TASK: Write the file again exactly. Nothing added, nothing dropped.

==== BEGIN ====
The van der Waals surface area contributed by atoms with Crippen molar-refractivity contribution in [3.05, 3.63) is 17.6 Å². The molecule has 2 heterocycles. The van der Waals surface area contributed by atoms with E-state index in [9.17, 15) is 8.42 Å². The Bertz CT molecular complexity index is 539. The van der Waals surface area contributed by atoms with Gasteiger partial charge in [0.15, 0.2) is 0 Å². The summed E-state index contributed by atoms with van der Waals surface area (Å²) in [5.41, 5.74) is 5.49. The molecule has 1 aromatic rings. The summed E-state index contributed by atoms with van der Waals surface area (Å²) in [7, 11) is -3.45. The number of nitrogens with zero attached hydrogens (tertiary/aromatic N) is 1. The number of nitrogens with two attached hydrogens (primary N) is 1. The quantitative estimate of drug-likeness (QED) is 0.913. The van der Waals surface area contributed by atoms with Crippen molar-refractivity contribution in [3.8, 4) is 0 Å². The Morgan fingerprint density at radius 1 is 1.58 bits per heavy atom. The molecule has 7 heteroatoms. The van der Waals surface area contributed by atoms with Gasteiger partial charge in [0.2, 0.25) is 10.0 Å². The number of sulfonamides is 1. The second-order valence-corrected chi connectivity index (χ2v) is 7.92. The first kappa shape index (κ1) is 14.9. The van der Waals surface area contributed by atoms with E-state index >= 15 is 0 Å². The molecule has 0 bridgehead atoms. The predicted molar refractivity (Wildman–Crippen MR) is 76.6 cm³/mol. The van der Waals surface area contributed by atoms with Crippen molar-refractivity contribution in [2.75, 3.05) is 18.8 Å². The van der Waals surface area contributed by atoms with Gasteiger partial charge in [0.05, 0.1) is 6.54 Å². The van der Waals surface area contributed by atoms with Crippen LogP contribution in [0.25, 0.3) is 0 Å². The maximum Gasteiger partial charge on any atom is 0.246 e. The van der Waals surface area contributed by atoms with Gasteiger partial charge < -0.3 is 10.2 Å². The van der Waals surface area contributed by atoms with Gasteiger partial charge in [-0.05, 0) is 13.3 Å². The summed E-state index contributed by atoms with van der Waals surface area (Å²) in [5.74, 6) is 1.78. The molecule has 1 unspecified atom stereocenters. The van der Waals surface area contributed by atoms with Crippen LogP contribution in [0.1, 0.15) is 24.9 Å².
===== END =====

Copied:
The van der Waals surface area contributed by atoms with Crippen molar-refractivity contribution in [3.05, 3.63) is 17.6 Å². The molecule has 2 heterocycles. The van der Waals surface area contributed by atoms with E-state index in [9.17, 15) is 8.42 Å². The Bertz CT molecular complexity index is 539. The van der Waals surface area contributed by atoms with Gasteiger partial charge in [0.15, 0.2) is 0 Å². The summed E-state index contributed by atoms with van der Waals surface area (Å²) in [5.41, 5.74) is 5.49. The molecule has 1 aromatic rings. The summed E-state index contributed by atoms with van der Waals surface area (Å²) in [7, 11) is -3.45. The number of nitrogens with zero attached hydrogens (tertiary/aromatic N) is 1. The number of nitrogens with two attached hydrogens (primary N) is 1. The quantitative estimate of drug-likeness (QED) is 0.913. The van der Waals surface area contributed by atoms with Crippen molar-refractivity contribution in [3.8, 4) is 0 Å². The Morgan fingerprint density at radius 1 is 1.58 bits per heavy atom. The molecule has 7 heteroatoms. The van der Waals surface area contributed by atoms with Gasteiger partial charge in [0.2, 0.25) is 10.0 Å². The number of sulfonamides is 1. The second-order valence-corrected chi connectivity index (χ2v) is 7.92. The first kappa shape index (κ1) is 14.9. The van der Waals surface area contributed by atoms with E-state index >= 15 is 0 Å². The molecule has 0 bridgehead atoms. The predicted molar refractivity (Wildman–Crippen MR) is 76.6 cm³/mol. The van der Waals surface area contributed by atoms with Crippen molar-refractivity contribution in [2.75, 3.05) is 18.8 Å². The van der Waals surface area contributed by atoms with Gasteiger partial charge in [0.05, 0.1) is 6.54 Å². The van der Waals surface area contributed by atoms with Crippen LogP contribution in [0.25, 0.3) is 0 Å². The maximum Gasteiger partial charge on any atom is 0.246 e. The van der Waals surface area contributed by atoms with Gasteiger partial charge < -0.3 is 10.2 Å². The van der Waals surface area contributed by atoms with Gasteiger partial charge in [-0.05, 0) is 13.3 Å². The summed E-state index contributed by atoms with van der Waals surface area (Å²) in [5.74, 6) is 1.78. The molecule has 1 unspecified atom stereocenters. The van der Waals surface area contributed by atoms with Crippen LogP contribution in [0.1, 0.15) is 24.9 Å².